Kerry invoked Iraq’s first free election, in 2005, to urge Maliki to revisit the election issue.
“No country knows more about voting under difficult circumstances than Iraq,” Kerry said at a press conference at the U.S. Embassy.
Iraq remains badly divided along sectarian lines, with near-daily killings and terrorist attacks attributed to sectarian rivalries. The Shiite-led cabinet last week postponed the elections scheduled for April 20 for up to six months in Anbar and Nineveh provinces, citing threats to electoral workers.
Kerry pressed Maliki to do more to appease the Sunnis, who have been staging large protests for months, complaining about their political and societal marginalization. U.S. officials have been watching the protest movement with concern, fearing that it has the potential to devolve into a new armed Sunni uprising.
Kerry began the session with Maliki joking that he had been assured that Maliki would “do everything that I say.” Maliki had a good-natured reply: “We won’t do it,” he said through an interpreter. Both men smiled.
Kerry’s visit comes at a low point for American influence 10 years after the U.S. invasion that toppled dictator Saddam Hussein. The Obama administration was unable to negotiate a long-term security agreement with the Maliki government, leading to the departure of all U.S. forces and most civilians.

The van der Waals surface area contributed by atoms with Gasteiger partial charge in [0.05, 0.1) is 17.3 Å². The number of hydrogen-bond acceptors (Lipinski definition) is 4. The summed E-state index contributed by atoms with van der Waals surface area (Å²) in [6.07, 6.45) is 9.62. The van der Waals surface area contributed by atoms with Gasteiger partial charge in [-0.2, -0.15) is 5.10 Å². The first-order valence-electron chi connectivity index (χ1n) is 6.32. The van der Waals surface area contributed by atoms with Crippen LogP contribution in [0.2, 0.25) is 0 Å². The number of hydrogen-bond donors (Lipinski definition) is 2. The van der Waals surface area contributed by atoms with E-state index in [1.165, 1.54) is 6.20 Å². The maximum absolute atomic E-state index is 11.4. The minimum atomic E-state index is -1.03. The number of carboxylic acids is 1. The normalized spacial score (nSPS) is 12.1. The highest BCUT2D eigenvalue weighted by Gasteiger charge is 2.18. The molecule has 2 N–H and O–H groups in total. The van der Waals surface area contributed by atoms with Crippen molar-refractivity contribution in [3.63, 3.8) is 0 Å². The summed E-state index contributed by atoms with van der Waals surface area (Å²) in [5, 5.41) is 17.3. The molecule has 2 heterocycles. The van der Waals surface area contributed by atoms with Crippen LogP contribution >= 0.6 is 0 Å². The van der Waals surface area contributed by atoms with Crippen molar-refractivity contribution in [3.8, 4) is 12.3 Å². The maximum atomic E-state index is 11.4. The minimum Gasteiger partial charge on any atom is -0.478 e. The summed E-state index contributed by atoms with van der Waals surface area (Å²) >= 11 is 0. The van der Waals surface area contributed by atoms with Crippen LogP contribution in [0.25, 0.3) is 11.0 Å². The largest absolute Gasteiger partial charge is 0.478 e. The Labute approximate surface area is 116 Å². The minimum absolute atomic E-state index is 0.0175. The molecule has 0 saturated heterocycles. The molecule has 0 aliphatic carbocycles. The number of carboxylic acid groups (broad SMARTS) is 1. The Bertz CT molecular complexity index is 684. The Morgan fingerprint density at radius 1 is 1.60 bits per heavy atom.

The mammoth U.S. Embassy in downtown Baghdad, the largest and most expensive in the world, is downsizing from more than 16,000 employees to about 5,000 this year. Only about 1,000 of those left will be diplomats.
The United States also is dismantling the vestiges of a police training program once envisioned as its signature contribution to postwar Iraq, having come to terms with the fact that Iraqis have no interest in a multibillion-dollar investment designed to bolster the country's troubled judicial system.